So the human body has many different members—many different parts—and all of the parts have different functions. But they all work together, each having an important role making up the human body. How does this apply to the church?
Paul says—look at verse 5—“So we, being many, are one body in Christ, and individually members of one another.” That is, we, being many—many different parts of the church—are one body in Christ, and individually members of one another. As members we all work together, each having an important role in making up the church body.
See that’s where the word “member” comes from, the idea of a “church member.” What does it mean to be a member? It means to be an active part of the body of Christ. Member means an active part. Church members are church body parts, parts that are alive and active and functioning and working together.
We all work together to make the one body what it is. We use our individual gifts in the body in order to complete the body.
So we each have a part in the body of Christ. As we come together as the body of Christ, all these different parts (sweeping the congregation) come together to make up the one body. Apart from the body we are like a severed body part. What good is a hand without an arm? An arm without a shoulder? A shoulder without a torso? We need one another.
This biblical teaching helps us understand why it can be selfish or self-centered to say, “I don’t need the church.” Or, “I don’t have to go to church or be a member of a church.” Well, yes you do; you do if you want to follow what the Bible teaches.
Again, verse 5 says, “So we, being many, are one body in Christ, and individually members of one another.” Without each of us here, we are an incomplete body. We are missing some of our body parts.
One of our deacons shared last Tuesday in the deacons meeting that one of our members had recently returned to active membership after about a year and a half of living in the world. This member made a point to say to the deacon, “If I ever fall away again, come after me and come over to my house and pound at my door and don’t let me say, ‘No, I’m not coming back!’ Keep coming after me even if I miss just once.”
Then last Sunday, he came and filled a need that came up last week; he volunteered to work in children’s ministry and wouldn’t be in Sunday school, so he made a point to come up to the Sunday school class and say, “Don’t come after me this week—I’m here! I’m just letting you know that I am helping out this morning in children’s ministry!”
That’s the kind of spirit we should have about our church family. We can’t see completely if one of the eyes is missing. We can’t run completely if a toe sleeps-in on Sunday morning. We can’t be as evangelistic as we should be if even a finger or two decides his part is not important.
Know your part in the body of Christ. And then, use your passion in and through the body of Christ.
Use your spiritual gift for the glory of God. You’ll remember a couple months ago we had that special, “Discover Your Design” Service to help us all identify our spiritual gifts. And we still have those tools available if you need help figuring out how God has uniquely hardwired you to serve in and through the church.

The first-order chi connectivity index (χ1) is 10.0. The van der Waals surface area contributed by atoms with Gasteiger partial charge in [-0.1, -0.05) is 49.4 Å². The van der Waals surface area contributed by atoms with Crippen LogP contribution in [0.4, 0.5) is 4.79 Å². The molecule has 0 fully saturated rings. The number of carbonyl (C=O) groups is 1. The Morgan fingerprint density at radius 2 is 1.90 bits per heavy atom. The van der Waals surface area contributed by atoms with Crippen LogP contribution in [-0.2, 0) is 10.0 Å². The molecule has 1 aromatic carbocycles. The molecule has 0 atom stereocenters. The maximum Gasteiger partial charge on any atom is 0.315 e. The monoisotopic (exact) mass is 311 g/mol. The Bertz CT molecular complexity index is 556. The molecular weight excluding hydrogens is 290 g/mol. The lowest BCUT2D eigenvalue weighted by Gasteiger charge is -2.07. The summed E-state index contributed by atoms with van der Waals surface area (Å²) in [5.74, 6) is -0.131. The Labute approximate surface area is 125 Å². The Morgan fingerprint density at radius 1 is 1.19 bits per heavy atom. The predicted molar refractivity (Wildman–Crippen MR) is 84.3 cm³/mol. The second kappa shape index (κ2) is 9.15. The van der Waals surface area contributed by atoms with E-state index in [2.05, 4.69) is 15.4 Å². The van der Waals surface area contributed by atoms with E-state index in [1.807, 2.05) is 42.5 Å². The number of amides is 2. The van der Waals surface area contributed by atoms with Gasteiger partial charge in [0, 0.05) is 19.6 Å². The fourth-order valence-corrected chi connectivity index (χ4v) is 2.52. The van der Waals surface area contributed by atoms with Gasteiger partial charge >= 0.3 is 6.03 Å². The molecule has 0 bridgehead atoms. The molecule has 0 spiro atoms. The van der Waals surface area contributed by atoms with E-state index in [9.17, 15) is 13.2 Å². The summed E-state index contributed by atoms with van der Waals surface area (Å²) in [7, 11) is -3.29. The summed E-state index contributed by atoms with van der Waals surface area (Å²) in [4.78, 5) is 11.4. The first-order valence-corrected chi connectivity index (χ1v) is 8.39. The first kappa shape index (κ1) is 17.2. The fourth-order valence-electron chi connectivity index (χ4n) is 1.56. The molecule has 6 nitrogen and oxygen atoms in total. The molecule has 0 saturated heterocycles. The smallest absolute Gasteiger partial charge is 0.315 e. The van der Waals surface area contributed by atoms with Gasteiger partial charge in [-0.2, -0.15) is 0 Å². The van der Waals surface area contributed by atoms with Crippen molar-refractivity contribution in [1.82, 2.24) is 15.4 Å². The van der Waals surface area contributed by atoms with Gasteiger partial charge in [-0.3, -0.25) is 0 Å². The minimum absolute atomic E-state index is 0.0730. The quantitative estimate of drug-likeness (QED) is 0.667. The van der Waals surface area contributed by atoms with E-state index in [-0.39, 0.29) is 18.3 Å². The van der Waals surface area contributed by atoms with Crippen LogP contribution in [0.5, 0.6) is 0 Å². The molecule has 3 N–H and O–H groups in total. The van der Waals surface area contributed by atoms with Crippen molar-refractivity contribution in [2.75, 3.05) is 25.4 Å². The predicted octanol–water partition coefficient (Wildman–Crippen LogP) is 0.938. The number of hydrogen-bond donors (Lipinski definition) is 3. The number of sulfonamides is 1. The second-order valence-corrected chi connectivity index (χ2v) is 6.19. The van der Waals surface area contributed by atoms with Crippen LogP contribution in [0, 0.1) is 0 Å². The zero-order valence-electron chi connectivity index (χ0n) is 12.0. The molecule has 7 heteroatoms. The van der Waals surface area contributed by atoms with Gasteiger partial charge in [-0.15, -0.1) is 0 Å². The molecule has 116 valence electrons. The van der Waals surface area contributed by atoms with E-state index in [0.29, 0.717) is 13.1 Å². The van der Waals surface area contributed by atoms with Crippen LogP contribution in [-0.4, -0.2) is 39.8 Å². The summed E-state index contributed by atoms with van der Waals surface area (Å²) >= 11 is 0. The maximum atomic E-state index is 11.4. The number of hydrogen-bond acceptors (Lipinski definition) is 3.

But one of the best ways to identify your gift is simply to ask, “What do I really have a passion for doing?” In all likelihood, that is going to be your gift.
So this takes us to the third action point. This passage teaches us to watch our pride, know our part, and now number three:
III. Use Your Passion (6-8)
In verses 6-8, Paul lists about seven different spiritual gifts that different church members may have. He says:
6 Having then gifts differing according to the grace that is given to us, let us use them: if prophecy, let us prophesy in proportion to our faith;
Prophecy, in the most general sense, is the public proclamation of biblical truth, boldly proclaiming biblical truth. Some are gifted this way. Verse 7:
7 or ministry, let us use it in our ministering;
This gift is best translated as general “service” or serving. Some are particularly gifted in helping others, of “being there” for others, of having a servant’s heart for others.
he who teaches, in teaching; 8 he who exhorts (or encourages), in exhortation; he who gives (that is, someone who is especially gifted to earn money and give money—above the regular tithe—to Christian causes), with liberality; he who leads, with diligence; he who shows mercy, with cheerfulness.
Now, this list is not an exhaustive list.
There are four different places in the Bible where spiritual gifts are listed: Romans 12, 1 Corinthians 12, Ephesians 4, and 1 Peter 4. And when you look at these four passages, you find variation from one to another, which suggests that spiritual gifts are dynamic, they differ with respect to each church and what each church needs.
The different lists of gifts also reflects the fact that the gifts mentioned are not the only gifts there are, but are a representative sample of an untold number of gifts.
It’s kind of like the way you can have primary colors like red, yellow, and blue and then mix them to get other colors like orange and reddish orange, or green and blue green, and violet—and a whole host of other hues and varying colors.
And that’s how it is in the church. Each church is made up of variously gifted members who are like colors that God wants to use as He paints a beautiful picture of service in and through the church.
Every gift, tendency, talent, skill, or ability ultimately comes from God and is to be used for His glory whether God gave the gift before I became a Christian or after I became a Christian. As James says in James 1:17Open in Logos Bible Software (if available), “Every good and perfect gift comes from above.”
But each and every one of us should use our passion for serving or ministering in and through the church. One of the passages we mentioned earlier is Ephesians 4. Listen to what Paul writes there, Ephesians 4:11-12Open in Logos Bible Software (if available):